STATEMENT MADE ON THE NIGERIA/BIAFRA CONFLICT BY HIS EXCELLENCY FELIX HOUPHOUET-BOIGNY, PRESIDENT OF IVORY COAST, ON MAY 9TH, 1968, AT THE IVORY COAST EMBASSY, PARIS.
BIAFRA: A HUMAN PROBLEM, A HUMAN TRAGEDY
Gentlemen: Since my departure in 1958 from the Government of Debre for Ivory Coast, in the course of several visits effected in your great and beautiful county, I have never accepted to hold a press conference in Paris except those I have held during my official visit, convinced that French public opinion is sufficiently informed about our modest action at the head of our young State.
If I break today this voluntary silence it is because I want o seize the opportunity, from this high place of liberty, equality and peace among men and among people, to cry out my indignation in the face of the inexplicable indifference - culpable indifferences - of the whole world with respect to the massacres of which Biafra has been the theatre for more than ten months. I rejoin my country, pained, indignant, deeply upset and revolted by the prolongation of this atrocious war which rages in Biafra and which has already cost more than 200,000 human lives, not to count the immeasurable cost in destruction of all kinds, in a country definitely rich but still under-developed.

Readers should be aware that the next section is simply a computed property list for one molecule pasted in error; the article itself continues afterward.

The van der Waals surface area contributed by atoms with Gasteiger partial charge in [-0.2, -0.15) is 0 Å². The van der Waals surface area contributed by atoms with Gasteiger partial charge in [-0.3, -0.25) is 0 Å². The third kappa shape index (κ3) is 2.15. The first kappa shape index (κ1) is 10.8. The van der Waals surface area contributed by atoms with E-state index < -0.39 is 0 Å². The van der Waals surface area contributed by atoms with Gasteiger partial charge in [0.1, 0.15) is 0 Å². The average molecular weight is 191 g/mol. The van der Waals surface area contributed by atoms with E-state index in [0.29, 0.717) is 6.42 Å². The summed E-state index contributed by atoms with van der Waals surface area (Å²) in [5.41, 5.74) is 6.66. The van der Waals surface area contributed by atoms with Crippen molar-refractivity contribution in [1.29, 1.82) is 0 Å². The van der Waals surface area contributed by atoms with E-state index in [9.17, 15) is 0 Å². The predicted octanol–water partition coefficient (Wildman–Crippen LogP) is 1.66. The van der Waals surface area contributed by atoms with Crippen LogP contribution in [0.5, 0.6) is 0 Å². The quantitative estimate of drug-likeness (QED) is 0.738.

One will have to, one day, multiply by two, by three, the number of these deaths, a list that increases from day to day if not from hour to hour when one thinks of the wounded who die for lack of care, of the so many people in particular infants and the old, who are dying of hunger - food having been quantitatively and qualitatively lacking due to the fact that Biafra, over-populated, is surviving only as a result of its miraculous resistance, having been cut off from the sea, from the banks of the Niger and its tributaries, from the North which used to furnish it with meant; has known for more than ten months neither fish nor meat, has been subjected to aerial bombings by pilots mostly foreigners - outstanding heroes more redoubtable for the fact that they do not meet any obstacle (fighter planes, rockets, D.C.A. shots) in their dirty duty of massive destruction and systematic extermination of a people without defence.